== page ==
How Shall We Keep the Sabbath?

God is merciful. His requirements are reasonable, in accordance with the goodness and benevolence of his character. The object of the Sabbath was that all mankind might be benefited. Man was not made to fit the Sabbath; for the Sabbath was made after the creation of man, to meet his necessities. God rested, after he had made the world in six days. He sanctified and blessed the day upon which he rested from all his work which he had created and made. He set apart that special day for man to rest from his labor, and reflect, as he should look upon the earth beneath, and the heavens above, that God made all these in six days, and rested upon the seventh; and that his heart might be filled with love and reverence to his Maker, as he should behold the tangible proofs of his infinite wisdom.

In order to keep the Sabbath holy, it is not necessary that we inclose ourselves in walls, shut away from the beautiful scenes of nature, and also deprive ourselves of the free, invigorating air of heaven. We should in no case allow burdens and business transactions to divert our minds upon the Sabbath of the Lord which he has sanctified. We should not allow even our minds to dwell upon things of a worldly character. The mind cannot be refreshed, enlivened, and elevated, by being confined nearly all the Sabbath hours within walls, listening to long sermons and tedious, formal prayers. The Sabbath of the Lord has been put to a wrong use, if thus celebrated. The object is not attained for which the Sabbath was instituted. The Sabbath was made for man, to be a blessing to him, by calling his mind from secular labor, to contemplate the goodness and glory of God. It is necessary that the people of God assemble to talk of him, to interchange thoughts and ideas in regard to the truths contained in the word of God, and to devote a portion of time to appropriate prayer. But these seasons, even upon the Sabbath, should not be made tedious by their length and lack of interest. During a portion of the day, all should have an opportunity to be out of doors.

How can the minds of children become better impressed, and receive a more correct knowledge of God, than in spending a portion of their time out of doors; not in play, but in company with their parents? Surrounded with nature’s beautiful scenery, as their minds are associated with God in nature, by their attention being called to the tokens of God’s love to man in his creative works, their young minds will be attracted and interested. They will not be in danger of associating the character of God with everything that is stern and severe. But as they view the beautiful things he has created for the happiness of man, they will be led to regard him as a tender, loving Father. They will see that his prohibitions and injunctions are not made merely to show his power and authority, but that he has the happiness of his children in view. As the character of God puts on the aspect of love, benevolence, beauty, and attraction, they are drawn to love him. You can direct their minds to the lovely birds making the air musical with their happy songs, the spires of grass, and the gloriously tinted flowers in their perfection perfuming the air. All these proclaim the love and skill of the heavenly Artist, and show forth the glory of God. Parents, why not make use of the precious lessons God has given us in the book of nature to give our children the correct idea of his character? Those who sacrifice simplicity to fashion, and shut themselves away from the beauties of nature, cannot be spiritually minded. They cannot understand the skill and power of God as revealed in his creative works, therefore their hearts do not quicken and throb with new love and interest, and are not filled with awe and reverence as they see God in nature.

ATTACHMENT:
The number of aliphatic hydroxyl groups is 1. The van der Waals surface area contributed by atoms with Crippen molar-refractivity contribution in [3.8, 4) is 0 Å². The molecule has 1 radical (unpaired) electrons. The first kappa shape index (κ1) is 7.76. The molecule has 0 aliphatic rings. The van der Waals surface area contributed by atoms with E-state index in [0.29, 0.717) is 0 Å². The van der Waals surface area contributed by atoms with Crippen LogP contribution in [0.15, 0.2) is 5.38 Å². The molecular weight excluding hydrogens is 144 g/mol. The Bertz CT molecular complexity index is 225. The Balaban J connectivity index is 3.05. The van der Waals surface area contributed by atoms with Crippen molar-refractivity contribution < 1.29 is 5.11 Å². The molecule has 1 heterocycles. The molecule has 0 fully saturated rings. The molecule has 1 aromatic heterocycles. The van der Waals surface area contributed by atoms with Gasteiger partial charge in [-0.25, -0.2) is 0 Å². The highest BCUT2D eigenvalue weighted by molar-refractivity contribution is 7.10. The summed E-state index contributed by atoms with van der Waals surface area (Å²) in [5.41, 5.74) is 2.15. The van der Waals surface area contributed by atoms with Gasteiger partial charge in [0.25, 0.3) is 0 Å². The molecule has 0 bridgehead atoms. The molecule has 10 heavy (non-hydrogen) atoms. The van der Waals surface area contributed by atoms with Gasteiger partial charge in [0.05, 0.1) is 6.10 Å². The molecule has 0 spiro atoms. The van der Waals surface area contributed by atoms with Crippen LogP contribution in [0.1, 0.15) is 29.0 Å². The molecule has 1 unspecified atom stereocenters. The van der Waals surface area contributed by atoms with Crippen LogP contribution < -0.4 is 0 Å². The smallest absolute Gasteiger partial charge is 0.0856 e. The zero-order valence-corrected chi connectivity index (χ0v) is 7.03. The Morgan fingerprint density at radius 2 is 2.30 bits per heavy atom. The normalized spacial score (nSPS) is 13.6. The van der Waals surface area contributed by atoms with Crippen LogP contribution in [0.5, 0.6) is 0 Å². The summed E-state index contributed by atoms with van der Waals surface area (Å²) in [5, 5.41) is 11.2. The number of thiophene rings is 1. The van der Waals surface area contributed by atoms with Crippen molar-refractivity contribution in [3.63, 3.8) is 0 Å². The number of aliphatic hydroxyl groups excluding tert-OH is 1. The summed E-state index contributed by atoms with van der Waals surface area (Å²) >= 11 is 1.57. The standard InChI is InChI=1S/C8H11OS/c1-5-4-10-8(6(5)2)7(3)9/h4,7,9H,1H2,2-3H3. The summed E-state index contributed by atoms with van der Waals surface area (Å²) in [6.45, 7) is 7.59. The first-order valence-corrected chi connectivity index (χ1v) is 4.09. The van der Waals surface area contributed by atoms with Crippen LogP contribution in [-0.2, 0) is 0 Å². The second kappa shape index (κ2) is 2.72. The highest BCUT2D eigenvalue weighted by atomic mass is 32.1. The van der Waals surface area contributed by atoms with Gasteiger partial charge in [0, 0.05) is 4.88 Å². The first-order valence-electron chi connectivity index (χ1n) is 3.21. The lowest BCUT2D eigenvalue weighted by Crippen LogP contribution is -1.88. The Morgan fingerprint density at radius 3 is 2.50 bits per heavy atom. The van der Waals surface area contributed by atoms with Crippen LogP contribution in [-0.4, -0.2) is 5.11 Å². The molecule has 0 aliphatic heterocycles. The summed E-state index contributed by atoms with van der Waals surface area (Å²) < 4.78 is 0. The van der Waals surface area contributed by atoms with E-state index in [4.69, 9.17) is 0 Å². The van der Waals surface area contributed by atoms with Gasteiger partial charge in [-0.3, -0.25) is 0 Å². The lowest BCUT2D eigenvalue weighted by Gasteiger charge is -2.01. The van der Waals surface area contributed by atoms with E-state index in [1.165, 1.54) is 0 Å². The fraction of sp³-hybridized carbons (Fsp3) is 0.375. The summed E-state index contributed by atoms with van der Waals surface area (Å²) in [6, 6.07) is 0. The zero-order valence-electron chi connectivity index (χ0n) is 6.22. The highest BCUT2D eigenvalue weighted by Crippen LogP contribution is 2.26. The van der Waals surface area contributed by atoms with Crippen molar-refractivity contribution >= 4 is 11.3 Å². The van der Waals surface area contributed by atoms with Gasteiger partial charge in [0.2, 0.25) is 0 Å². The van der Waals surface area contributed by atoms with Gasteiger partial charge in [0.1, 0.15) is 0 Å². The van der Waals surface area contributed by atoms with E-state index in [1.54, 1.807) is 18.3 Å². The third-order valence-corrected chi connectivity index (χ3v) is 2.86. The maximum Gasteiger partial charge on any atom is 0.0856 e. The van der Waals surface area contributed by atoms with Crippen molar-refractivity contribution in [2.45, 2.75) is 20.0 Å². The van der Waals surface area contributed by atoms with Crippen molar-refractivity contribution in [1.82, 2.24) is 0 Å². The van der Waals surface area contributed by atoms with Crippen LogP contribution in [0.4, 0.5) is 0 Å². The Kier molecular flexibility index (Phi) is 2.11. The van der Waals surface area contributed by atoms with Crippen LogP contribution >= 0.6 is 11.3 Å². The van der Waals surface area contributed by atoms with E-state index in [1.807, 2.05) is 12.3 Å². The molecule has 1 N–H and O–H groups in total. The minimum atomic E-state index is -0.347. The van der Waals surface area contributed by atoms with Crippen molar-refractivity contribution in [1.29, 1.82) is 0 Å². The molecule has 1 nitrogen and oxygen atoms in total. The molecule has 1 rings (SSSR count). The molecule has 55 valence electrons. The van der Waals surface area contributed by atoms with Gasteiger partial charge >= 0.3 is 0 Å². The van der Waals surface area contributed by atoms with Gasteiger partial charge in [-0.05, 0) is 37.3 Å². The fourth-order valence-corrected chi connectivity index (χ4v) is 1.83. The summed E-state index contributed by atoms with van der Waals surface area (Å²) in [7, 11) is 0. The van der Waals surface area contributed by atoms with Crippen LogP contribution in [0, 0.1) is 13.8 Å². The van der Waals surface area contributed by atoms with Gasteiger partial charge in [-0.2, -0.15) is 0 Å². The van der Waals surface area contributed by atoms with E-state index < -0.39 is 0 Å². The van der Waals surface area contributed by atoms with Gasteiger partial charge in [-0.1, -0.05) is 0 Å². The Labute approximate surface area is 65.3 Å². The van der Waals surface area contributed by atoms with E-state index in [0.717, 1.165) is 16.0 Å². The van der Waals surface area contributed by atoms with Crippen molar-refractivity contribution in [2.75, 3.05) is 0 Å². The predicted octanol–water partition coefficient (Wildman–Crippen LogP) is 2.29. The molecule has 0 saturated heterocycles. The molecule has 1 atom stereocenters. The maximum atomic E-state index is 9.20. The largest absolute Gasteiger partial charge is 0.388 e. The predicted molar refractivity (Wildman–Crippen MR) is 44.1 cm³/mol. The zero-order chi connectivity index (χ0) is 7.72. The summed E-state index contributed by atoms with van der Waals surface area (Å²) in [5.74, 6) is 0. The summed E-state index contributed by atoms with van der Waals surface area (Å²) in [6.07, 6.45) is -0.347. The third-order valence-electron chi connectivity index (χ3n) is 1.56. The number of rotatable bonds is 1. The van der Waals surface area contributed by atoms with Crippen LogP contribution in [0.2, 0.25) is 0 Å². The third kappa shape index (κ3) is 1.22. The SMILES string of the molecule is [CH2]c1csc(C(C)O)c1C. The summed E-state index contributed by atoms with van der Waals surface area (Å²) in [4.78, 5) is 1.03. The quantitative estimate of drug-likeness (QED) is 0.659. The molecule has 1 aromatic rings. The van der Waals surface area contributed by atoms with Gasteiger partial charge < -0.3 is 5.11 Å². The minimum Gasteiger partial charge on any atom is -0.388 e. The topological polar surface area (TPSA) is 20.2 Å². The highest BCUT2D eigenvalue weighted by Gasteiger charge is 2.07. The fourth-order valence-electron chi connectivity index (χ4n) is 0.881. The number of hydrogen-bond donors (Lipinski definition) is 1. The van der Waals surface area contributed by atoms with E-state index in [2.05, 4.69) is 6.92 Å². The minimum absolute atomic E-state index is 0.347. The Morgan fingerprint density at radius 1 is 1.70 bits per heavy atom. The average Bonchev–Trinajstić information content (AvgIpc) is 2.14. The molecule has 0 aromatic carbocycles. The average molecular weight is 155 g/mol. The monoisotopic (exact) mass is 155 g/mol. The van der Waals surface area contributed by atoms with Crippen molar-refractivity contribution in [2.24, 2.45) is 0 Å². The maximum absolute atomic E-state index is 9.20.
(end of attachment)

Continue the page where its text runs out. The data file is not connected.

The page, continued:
All who love God should do what they can to make the Sabbath a delight, holy and honorable. They cannot do this by seeking their own pleasure in sinful, forbidden amusements. They can do much to exalt the Sabbath in their families, and make it the most interesting day of the week. We should devote time to interest our children. We can walk out with them in the open air. A change will have a happy influence upon them. We can sit with them in the groves, and in the bright sunshine, and give their restless minds something to feed upon by conversing with them upon the works of God, and inspire them with love and reverence by calling their attention to the beautiful objects in nature. The Sabbath should be made so interesting to our families that its weekly return will be hailed with joy. In no better way can parents exalt and honor the Sabbath than to devise means to impart proper instruction to their families, and to interest them in spiritual things, giving them correct views of the character of God, and what he requires of us, in order to perfect Christian characters and to attain to eternal life. Parents, make the Sabbath a delight, that your children shall look forward to it, and have a welcome in their hearts for it.1The Review and Herald, May 31, 1871

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The Watchman

The Watchman

In a special sense Seventh-day Adventists have been set in the world as watchmen and light - bearers. To them has been entrusted the last warning for a perishing world. On them is shining wonderful light from the Word of God. They have been given a work of the most solemn import, - the proclamation of the first, second, and third angels’ messages. There is no other work of so great importance. They are to allow nothing else to absorb their attention. Evangelism, p. 119

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Words of Life

I have more understanding than all my teachers: for thy testimonies are my meditation.

— Psalm 119:99

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